Grand County Building Dept. scandal prompts forensic accounting audit
Ryan Summerlin April 1, 2014
HOT SULPHUR SPRINGS — As part of its commitment to better internal “checks and balances” in light of the building department scandal still under investigation, Grand County Commissioners have authorized a forensic accounting audit.
According to county manager Lurline Underbrink Curran, county officials began exploring the idea of an independent audit about three weeks ago. After researching consultants and drafting a scope of work, commissioners approved a contract with Alvarez & Marsal Global Forensic and Disputes Services, LLC, during its regular board meeting on Tuesday, April 1. The contract caps payment at $90,000.
“This is a big amount of money to us, (it’s) very serious,” Commissioner James Newberry said at the meeting.
Alvarez & Marsal is an international firm with offices throughout the U.S., including one in Denver. Commissioners expressed the importance of objectivity in selecting a consultant. County attorney Jack DiCola specifically selected the firm because they have no connections to the county and have not worked in the area before. They’ll be auditing all county departments that collect money. According to DiCola, that includes just about every office.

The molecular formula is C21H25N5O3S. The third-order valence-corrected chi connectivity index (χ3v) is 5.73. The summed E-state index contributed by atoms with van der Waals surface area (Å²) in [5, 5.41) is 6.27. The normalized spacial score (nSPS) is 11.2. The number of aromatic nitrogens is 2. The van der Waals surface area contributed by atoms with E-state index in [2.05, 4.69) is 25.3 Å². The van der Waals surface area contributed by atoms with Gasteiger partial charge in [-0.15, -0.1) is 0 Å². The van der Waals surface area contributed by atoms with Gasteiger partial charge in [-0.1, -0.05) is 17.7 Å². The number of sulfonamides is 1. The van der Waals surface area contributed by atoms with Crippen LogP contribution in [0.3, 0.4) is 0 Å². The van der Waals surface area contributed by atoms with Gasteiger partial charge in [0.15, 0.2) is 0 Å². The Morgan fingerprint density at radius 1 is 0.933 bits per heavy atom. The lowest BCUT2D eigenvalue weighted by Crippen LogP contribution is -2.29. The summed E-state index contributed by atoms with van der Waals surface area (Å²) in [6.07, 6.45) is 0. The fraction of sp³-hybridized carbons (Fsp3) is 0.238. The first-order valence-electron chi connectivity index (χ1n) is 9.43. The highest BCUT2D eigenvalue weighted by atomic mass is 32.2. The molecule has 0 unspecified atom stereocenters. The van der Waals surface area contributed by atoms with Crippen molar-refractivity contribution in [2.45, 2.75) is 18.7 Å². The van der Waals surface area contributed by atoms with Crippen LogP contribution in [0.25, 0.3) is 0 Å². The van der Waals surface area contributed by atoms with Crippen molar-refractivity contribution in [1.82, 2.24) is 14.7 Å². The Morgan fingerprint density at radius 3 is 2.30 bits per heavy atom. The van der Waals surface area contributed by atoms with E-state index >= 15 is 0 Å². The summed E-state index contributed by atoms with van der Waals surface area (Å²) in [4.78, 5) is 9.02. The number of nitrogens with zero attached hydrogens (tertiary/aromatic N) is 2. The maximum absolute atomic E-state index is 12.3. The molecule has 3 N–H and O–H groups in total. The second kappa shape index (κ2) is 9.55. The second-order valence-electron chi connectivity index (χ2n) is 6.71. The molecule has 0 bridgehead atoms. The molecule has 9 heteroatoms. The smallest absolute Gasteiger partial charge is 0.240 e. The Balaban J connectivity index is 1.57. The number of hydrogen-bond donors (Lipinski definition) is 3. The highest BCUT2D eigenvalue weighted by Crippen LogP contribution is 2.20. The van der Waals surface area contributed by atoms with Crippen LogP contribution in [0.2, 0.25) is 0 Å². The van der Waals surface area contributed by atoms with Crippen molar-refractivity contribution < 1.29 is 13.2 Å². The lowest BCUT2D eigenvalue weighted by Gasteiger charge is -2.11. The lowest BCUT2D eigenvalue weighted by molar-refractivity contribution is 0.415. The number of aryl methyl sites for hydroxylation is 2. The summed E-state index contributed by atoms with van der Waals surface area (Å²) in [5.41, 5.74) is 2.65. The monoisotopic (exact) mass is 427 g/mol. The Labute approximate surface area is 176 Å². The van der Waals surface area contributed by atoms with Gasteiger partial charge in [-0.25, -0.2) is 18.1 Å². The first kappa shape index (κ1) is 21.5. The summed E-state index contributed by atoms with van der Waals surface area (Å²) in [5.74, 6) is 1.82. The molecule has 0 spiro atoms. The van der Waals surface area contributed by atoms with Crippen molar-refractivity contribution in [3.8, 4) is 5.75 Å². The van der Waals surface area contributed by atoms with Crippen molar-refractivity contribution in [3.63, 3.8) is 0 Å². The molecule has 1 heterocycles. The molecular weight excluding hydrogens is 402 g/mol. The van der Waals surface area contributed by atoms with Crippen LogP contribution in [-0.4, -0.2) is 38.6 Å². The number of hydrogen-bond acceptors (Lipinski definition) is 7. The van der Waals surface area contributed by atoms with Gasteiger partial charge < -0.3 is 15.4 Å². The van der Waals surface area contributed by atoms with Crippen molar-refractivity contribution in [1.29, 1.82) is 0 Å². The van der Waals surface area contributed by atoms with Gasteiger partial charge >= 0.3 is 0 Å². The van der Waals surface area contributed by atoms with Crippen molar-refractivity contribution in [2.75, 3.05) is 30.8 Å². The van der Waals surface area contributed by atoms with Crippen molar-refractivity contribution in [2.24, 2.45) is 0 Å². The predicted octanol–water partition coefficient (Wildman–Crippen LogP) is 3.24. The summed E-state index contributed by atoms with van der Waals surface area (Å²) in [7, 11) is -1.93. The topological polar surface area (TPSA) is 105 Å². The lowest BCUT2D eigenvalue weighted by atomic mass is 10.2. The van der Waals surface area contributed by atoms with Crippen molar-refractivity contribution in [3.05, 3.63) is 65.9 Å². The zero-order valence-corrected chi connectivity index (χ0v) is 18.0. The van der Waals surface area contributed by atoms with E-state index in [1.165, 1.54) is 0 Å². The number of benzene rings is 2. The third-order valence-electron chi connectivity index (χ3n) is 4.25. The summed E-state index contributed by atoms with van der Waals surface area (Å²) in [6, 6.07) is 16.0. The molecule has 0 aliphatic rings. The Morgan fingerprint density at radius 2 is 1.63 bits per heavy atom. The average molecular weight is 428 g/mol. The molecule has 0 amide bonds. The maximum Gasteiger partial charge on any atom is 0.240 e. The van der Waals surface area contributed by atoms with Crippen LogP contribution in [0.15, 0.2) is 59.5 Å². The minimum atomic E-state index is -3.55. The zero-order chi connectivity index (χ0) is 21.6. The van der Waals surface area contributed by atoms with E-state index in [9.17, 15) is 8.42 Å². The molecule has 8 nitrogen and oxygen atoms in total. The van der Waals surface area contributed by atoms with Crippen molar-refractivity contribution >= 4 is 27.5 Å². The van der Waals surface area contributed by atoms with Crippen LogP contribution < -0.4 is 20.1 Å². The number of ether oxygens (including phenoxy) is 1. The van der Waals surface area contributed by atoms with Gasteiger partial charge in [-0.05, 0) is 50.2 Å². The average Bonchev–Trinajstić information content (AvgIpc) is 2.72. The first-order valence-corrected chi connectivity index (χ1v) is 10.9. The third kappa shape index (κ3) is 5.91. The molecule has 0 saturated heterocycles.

“It’s actually fairly amazing, every county department, apparently, is a source of funds as far as we can tell,” DiCola said during the commissioners’ meeting.
The firm is expected to begin work immediately. According to the contract, work should be completed by May 2.
The contract specifies that the firm will complete a “financial reconstruction of the books and records of the building department, planning department, treasurer’s office and accounting department since September 2001 to determine the extent of theft from the building department and involvement, if any, of the other named departments.” Newberry, however, said he’d like to see records researched before 2001, or before implicated staff in the building department allegedly stopped making deposits.
“My point would be, if we were tracking pre-2001, (we might find) there was a cash amount being deposited, and then all of a sudden the cash deposit stopped being deposited or something along those lines,” Newberry said.
Beyond researching the “extent of theft” from the building department, the contract directs the consults to research any activity that’s not necessarily illegal, but could be considered “involvement,” relating to “notice, discovery, accounting and record-keeping.”
The audit will be conducted separately from the county sheriff’s criminal investigation of the building department. Still, findings from the audit could be used to help with the criminal investigation, and the consultants could be called to testify in court.
Leia Larsen can be reached at 970-887-3334 ext. 19603.